Brewers go with the flow of low-carb craze

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The low-carb diet craze is putting brewers on the defensive.

After growing by 1% a year from 1998 to 2002, beer shipments fell by 0.3% in 2003, according to industry newsletter Beer Marketer's Insights. Low-carb diets were partly to blame.

"The rapid growth of the low-carb phenomenon was having a dampening effect on the entire beer industry," says Pat McGauley, senior director of high-end brands for Anheuser-Busch.

While some expect to see the low-carb craze to peak by year's end, it remains a major marketing challenge for brewers.

"Consumers are really driving the category," says Sara Mirelez, brand director at Coors Brewing Co. for Aspen Edge and Killian's Irish Red.

A-B was the first to capitalize on the low-carb trend by rolling out Michelob Ultra, which sells at a premium price. After a national rollout in late 2002, the brand took off. Shipments skyrocketed to 3.1 million barrels in 2003 from 400,000 in 2002, according to BMI.

New low-carb products have come out of the pipeline since. A-B reformulated Natural Light to reduce its carb count to 3.2, the same as SABMiller's Miller Brewing Co.'s Miller Lite. In June A-B introduced Bacardi Silver Low Carb Black Cherry; at 2.6 carbs, it's the lowest spirit-branded malt alternative on the market.


Coors rolled out Aspen Edge and in June tried low-carb Coors Edge in the Dallas market.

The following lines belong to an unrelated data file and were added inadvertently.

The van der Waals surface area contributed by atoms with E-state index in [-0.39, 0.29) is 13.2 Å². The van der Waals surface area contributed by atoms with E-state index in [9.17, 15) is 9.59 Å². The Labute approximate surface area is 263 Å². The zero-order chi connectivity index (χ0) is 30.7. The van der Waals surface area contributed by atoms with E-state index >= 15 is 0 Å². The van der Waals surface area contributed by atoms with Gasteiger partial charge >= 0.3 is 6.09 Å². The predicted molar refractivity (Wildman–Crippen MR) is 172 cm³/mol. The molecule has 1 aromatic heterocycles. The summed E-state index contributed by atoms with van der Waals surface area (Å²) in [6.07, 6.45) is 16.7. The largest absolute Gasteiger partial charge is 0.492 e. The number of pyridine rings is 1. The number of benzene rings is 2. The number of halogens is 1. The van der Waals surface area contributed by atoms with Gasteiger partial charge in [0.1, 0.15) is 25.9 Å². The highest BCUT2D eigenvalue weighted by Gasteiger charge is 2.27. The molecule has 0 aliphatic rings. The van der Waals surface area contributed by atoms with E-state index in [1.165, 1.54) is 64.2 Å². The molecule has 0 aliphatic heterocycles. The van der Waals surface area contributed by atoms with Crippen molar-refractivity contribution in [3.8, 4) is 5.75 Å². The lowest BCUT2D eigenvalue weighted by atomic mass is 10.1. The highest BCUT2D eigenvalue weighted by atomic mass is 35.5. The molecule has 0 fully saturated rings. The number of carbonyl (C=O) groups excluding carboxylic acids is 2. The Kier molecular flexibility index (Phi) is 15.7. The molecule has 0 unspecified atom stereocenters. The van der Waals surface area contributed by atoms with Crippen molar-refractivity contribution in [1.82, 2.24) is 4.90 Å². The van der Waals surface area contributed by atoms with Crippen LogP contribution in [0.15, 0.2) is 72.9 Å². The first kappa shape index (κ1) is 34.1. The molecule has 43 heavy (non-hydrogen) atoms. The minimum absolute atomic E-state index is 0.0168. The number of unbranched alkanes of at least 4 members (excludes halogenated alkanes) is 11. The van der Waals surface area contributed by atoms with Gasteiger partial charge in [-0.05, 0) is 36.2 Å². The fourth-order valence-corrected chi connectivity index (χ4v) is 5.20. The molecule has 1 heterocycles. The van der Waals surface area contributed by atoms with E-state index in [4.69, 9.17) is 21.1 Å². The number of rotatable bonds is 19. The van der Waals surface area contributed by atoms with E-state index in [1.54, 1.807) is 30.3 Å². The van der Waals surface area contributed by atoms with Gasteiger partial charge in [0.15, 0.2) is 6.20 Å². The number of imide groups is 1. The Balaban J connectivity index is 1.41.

The low-carb craze has "Cut into Bud Light's growth, accelerated Bud's decline and given an opening for Miller Lite," says Benj Steinman, publisher and editor of BMI.

Indeed, Miller's success with Lite has prompted responses from A-B. For example, it ran ads from ad agency Cannonball, St. Louis, saying that all light beers are low in carbs and consumers should choose on taste, i.e. Bud Light. Miller played off those ads, thanked its rival for making the recommendation, and noted Lite was the best tasting beer.

A-B countered by launching its "Unleash the Dawgs" marketing effort. Part of that included ads and point-of-sales materials describing Miller Lite as the "Queen of Carbs." A-B hasn't only been aggressive in going after its competitors. It also ran newspaper ads that blasted what it calls misinformation in the "South Beach Diet" book that says beer shouldn't be a part of a low-carb diet.

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